Part 2 of Noel (Please read Part 1 2/7/18 article first.)
The sleeping bag was softer than the mattress in the foster jerks’ house. I lay in the sleeping bag, in the tent I stole from the thrift store, Bradford Angier’s How to Stay Alive in the Woods resting on my stomach. I read the book the way Christians read the bible. This was my guide, this led me better than any faith could.
Sleep didn’t come. The sleeping bag was too warm and the air was to clean. The smell of cigarettes didn’t linger and there was no television blaring in the background. The crickets and frogs were making strange sounds that made my skin crawl.
I dragged the thin blanket out of the duffle and held on it while curling into a ball. Inhaling the scent of the blanket, my body relaxed and eventually sleep came.
I dreamed of the O’Conner’s house again. Shelby O’Conner and her husband Max had taken me in when I was nine years old. Shelby dressed me in pretty dresses and placed bows in my dark chestnut hair. Sometimes she would buy us matching dresses and we would go to the park for picnics wearing our dresses and feeding the ducks by the lake. Shelby insisted I call her “mom” since mine had abandoned me.
Max was great too, I didn’t call him dad but he was special to me. Sometimes he’d pick me up and place me on his shoulders and carry me there for what felt like hours. He’d let me help wash the car and ride with him on the riding lawnmower to cut the grass.
Life couldn’t get any better, I had so many friends at school. Every weekend was a new adventure, one day I’d have sleepovers at my house. Then the next weekend I’d stay at another friend’s house. Birthday parties, tea parties and teddy bear picnic filled my weekends.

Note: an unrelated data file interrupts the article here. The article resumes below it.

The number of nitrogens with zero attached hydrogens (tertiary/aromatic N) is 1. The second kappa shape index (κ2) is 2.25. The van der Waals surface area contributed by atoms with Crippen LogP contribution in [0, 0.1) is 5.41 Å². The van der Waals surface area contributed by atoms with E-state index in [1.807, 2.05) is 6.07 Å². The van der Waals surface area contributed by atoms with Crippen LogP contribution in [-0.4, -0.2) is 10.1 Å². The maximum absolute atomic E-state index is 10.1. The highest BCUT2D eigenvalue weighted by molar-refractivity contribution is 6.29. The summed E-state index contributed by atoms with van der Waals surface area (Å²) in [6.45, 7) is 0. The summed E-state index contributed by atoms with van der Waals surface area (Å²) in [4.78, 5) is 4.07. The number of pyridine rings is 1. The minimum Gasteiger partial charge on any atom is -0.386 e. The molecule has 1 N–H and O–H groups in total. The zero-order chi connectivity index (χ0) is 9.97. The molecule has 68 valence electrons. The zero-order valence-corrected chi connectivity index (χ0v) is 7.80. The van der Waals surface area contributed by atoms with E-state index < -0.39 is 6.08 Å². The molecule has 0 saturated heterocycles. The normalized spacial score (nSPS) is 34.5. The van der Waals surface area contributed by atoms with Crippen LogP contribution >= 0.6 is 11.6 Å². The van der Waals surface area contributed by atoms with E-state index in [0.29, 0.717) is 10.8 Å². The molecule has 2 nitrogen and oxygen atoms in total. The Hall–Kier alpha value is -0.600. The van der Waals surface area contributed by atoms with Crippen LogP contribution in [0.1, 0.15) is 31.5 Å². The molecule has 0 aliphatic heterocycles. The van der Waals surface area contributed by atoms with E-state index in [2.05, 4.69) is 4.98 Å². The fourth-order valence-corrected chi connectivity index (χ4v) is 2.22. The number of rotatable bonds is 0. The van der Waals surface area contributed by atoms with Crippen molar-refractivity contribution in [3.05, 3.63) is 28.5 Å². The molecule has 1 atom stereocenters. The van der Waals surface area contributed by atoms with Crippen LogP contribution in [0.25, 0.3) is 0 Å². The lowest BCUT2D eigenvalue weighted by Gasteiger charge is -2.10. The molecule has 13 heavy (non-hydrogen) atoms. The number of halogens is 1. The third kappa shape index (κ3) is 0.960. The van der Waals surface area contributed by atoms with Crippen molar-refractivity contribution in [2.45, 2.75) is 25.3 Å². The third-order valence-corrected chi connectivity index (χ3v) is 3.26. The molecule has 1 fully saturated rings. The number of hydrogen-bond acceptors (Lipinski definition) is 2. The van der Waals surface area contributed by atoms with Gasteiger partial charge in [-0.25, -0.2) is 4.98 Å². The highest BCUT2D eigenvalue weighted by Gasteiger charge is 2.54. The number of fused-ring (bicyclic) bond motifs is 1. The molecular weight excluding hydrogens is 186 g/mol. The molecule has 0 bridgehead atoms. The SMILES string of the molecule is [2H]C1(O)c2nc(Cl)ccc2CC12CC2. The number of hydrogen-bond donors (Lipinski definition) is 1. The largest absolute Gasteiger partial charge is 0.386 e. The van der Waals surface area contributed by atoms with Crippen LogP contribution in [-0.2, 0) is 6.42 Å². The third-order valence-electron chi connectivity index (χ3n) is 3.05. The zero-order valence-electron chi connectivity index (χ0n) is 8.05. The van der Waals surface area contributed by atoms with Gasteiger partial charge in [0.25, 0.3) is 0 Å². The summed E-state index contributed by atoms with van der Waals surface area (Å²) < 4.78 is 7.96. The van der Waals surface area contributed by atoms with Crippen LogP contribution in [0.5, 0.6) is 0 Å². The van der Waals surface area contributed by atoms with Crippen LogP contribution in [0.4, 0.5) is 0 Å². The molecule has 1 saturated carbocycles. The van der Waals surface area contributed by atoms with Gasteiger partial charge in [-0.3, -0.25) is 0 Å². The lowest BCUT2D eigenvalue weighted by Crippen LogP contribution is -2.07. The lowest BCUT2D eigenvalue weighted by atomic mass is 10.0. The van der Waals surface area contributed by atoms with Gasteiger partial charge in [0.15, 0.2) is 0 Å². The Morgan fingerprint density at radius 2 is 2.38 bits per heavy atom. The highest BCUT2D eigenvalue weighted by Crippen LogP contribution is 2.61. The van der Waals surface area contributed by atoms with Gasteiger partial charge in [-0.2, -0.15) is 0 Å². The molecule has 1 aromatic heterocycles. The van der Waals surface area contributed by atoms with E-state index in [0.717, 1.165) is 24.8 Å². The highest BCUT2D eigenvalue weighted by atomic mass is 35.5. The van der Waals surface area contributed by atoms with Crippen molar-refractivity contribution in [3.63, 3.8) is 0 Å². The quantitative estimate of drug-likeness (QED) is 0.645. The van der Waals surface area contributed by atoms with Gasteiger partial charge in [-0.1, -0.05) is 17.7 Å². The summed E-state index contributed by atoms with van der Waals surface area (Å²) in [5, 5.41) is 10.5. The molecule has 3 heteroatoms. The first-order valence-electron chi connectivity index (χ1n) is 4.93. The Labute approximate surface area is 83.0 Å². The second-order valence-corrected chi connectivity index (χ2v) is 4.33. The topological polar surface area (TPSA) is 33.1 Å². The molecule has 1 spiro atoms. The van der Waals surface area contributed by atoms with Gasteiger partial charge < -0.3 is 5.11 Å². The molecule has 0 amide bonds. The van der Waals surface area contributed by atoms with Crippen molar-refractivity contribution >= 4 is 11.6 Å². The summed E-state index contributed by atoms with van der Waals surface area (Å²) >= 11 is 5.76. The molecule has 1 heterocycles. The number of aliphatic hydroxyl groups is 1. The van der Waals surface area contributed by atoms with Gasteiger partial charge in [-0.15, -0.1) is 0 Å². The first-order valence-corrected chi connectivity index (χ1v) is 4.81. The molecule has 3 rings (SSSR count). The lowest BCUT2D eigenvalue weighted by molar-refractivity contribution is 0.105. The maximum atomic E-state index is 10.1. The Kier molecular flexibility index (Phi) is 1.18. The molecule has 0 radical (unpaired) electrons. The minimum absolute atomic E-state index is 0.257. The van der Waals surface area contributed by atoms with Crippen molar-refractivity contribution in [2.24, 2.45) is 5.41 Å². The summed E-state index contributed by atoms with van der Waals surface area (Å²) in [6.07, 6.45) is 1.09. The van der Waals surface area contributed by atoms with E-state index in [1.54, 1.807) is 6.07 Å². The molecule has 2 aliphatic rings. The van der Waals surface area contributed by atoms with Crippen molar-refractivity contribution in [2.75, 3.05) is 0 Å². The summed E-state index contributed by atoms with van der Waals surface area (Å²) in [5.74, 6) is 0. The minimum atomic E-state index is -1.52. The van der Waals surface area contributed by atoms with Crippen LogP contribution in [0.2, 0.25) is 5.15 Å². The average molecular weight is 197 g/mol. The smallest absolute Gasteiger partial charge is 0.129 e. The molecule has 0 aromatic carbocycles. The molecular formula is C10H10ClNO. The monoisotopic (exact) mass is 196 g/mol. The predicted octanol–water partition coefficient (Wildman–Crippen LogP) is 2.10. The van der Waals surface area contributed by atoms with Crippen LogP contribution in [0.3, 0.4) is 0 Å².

When I was ten and a half, mom gave me a baby sister. I was excited, finally, I’d have my own family, a mom, a dad and a sister.
Or so I thought.
As Shelby’s stomach grew bigger and bigger, I felt my mom slipping away from me. She stopped reading with me and started reading her own book with a pregnant lady on the cover. My gifts of bows and toys slowly stopped and the baby’s nursery was filled with toys, small hair bows, and poofy dresses.
I tried helping mommy with the cooking like I used to, but she seemed busy. Max started paying a teenager to cut the grass so our rides stopped. I outstretched my arms to him when he came home for my ride on his shoulders but he patted me on the head and started baby proofing the house. Whatever that means.
Mom and Max whispered to each other when they thought I wasn’t around. Things I didn’t understand, stuff about placement, adjustments and stress levels. I walked into them whisper arguing in the kitchen one day, mommy trusting a book in Max’s arms stage whispering, “horror stories with newborns and fos-”
She turned her head and saw me, both she and Max looked startled at my arrival. I left the kitchen, not understand what they were arguing about but wanting to give them their privacy.
Now I was waiting for my sister to leave Shelby’s belly so things would be back to normal. But even after she came, things never got back to normal.
Carly was crying in her nursey. Max was talking to a neighbor while mommy slept on the couch. I went to Carly and picked her up from the crib, I sat in the rocking chair gently rocking her while humming to her just like mommy. Her loud cries stopped as I rocked her.